[edit] See also    
   Classic pop   
   Jazz standards   
   Tin Pan Alley 
  Kay in Gilroy

Russ Guarino <russg at redshift.com> wrote:
  I'm not familiar with the "American Song Book" Is this a gig book or a commonly
known list of tunes?

Russ Guarino

Steve Barbone wrote:

> "Larry Walton Entertainment - St. Louis" wrote (polite snips)
> > I think you should add the musicians themselves although it would come under
> > what killed live music.
> Careful now :-) VBG.
> > In the wedding trade the high end client is still there but the great middle
> > and low end is almost gone to the DJ's. Funny thing, most of them cost more
> > than a band and they can afford mega bucks for advertising and full page ads
> > in the yellow pages which we just can't.
> Interesting point. I think it goes to the DJs because the bands/contractors
> have left those live venues where the prospective bride and groom go. The
> kids see a DJ and not a band and so they hire the DJ. Lack of advertising or
> band marketing also contributes.
> I find that our wedding gigs 10+ per year, come from live performances in
> venues where those few who actually do get married these days, go. I also
> find that we end up turning down the low end weddings that pay $100 per man
> for 4 hours. Basically because we can earn more, and don't wish to tie up,
> Saturday dates for that paltry sum.
> Mid range weddings are still relatively plentiful. ($2100-$3000) as are high
> end, but at the higher end, folks want Big Bands and Singers. Since we do
> Jazz weddings only, we do not accept the other stuff.
> Typical wedding inquiry below, from one who had not heard us but her friends
> had and recommended she call us. (received a year ago)
> ----
> Dear Mr. Barbone,
> "I am writing to ask if your jazz band plays at weddings. If so, what kind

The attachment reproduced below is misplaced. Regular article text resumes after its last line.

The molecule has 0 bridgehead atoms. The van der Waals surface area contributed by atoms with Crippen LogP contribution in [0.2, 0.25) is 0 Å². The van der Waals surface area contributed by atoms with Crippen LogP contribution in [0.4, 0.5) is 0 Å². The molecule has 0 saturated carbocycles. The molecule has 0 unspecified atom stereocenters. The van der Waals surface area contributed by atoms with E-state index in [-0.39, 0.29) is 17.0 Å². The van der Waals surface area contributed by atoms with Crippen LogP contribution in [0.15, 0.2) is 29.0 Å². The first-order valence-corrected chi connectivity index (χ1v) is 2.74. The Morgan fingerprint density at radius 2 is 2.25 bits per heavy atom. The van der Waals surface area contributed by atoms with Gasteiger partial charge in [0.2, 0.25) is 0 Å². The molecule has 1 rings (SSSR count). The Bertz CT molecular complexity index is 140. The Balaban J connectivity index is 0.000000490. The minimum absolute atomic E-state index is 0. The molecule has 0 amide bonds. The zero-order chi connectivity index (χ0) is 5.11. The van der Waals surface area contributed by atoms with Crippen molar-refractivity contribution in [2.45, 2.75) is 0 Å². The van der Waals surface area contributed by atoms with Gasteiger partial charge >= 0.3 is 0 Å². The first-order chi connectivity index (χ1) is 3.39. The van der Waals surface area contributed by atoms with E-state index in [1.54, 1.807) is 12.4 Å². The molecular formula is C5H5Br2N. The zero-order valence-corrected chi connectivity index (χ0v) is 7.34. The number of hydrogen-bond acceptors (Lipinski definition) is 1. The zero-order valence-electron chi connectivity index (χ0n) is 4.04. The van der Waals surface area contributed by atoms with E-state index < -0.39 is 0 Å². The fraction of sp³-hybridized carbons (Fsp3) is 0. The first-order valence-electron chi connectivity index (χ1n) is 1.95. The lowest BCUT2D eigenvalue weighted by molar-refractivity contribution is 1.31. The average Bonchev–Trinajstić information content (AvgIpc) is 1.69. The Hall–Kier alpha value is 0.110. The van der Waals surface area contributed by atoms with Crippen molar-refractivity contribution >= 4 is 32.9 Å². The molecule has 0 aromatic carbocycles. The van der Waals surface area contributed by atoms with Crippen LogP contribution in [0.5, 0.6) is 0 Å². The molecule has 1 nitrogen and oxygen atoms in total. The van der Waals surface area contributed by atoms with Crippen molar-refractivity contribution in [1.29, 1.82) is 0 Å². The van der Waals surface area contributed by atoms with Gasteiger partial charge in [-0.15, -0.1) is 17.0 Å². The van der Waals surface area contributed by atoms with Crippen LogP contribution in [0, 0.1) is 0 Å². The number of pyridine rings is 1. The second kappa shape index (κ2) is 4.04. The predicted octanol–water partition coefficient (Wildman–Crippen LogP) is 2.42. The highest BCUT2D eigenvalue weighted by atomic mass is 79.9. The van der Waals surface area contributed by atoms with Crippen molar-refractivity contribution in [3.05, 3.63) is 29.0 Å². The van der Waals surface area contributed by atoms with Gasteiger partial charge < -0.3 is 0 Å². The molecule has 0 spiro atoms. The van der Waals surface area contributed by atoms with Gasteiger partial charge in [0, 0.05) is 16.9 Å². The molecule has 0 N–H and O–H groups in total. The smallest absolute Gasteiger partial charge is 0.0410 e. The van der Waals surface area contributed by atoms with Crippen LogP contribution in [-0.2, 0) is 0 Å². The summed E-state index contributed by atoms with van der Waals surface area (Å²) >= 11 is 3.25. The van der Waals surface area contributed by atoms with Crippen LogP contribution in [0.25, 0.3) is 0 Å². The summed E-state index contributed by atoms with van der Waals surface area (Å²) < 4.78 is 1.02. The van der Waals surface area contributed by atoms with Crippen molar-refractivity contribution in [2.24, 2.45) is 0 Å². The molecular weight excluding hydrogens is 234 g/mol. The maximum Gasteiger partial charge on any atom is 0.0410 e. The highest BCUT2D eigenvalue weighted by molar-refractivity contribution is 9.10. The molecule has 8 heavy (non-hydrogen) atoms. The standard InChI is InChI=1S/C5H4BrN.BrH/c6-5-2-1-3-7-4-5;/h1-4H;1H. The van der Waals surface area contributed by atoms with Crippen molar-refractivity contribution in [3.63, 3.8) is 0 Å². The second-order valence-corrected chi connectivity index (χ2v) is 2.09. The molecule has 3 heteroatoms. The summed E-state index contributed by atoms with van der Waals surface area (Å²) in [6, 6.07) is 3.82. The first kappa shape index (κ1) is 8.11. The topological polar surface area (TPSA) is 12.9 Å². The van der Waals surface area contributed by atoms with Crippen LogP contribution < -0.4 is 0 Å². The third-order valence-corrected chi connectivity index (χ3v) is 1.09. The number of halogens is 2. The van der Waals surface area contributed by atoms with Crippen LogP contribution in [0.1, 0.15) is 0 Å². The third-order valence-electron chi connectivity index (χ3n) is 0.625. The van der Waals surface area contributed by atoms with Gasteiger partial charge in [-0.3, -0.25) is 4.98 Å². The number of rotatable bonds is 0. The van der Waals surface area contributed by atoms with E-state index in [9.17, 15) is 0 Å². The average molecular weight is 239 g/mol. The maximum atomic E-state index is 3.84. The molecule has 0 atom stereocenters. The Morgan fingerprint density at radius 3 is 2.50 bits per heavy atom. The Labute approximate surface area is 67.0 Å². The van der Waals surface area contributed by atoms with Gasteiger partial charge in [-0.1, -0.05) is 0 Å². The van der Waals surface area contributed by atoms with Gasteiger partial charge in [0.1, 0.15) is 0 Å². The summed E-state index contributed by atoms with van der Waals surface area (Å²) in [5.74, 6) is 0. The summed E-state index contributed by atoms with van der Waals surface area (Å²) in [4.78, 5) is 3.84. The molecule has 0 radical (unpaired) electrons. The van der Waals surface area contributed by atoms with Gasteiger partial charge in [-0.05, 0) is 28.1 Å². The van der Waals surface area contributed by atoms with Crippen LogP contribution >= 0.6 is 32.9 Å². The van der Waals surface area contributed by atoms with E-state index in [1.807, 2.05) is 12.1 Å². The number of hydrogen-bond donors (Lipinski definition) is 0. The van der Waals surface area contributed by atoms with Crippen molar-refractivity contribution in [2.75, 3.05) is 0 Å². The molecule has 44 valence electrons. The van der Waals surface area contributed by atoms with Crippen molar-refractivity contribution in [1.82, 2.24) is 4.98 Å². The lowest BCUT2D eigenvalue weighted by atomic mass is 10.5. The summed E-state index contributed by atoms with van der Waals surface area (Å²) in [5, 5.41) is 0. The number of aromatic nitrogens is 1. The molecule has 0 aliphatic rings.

> of jazz do you play? I must admit that I don't know much about jazz, but I
> do like West Coast jazz (Dave Brubeck, Miles Davis, etc.). I am not having
> dancing at my wedding reception, but I would like to have music. Therefore,
> I am looking for a jazz band that will play West Coast jazz which will set a
> lush and romantic mood as our guests eat and spend time together. My
> wedding will be on June 2, 2007. Please let me know if you are even
> available on that date. Finally, how much do you charge for playing for
> about 4-5 hours?"
> "I look forward to hearing from you."
> ----
> We actually did this one, last Feb, as a quintet, American Songbook, 5
> hours, $500 a man. Played soft, romantic jazz, love songs, adding some
> Dixieland. Bride and attendees loved our "West Coast Jazz" sound. Now, nine
> months later, they still write to tell us that guests are still talking
> about how great the music was.
> Like I posted previously, most of the folks in the USA have no idea what
> jazz is, whether the music is good or not, and what the various styles are.
> And so I post this, not to brag, but to remove any doubts competent jazz
> bands may have about supplying music for a wedding.
> HINT: In your website, add a sentence at the top of your schedule page about
> your band being the best wedding band in the St Louis area. Soon, your
> website will automatically come up when someone googles for "Wedding Bands +
> St Louis" and you will start getting calls for weddings.
> Cheers,
> Steve Barbone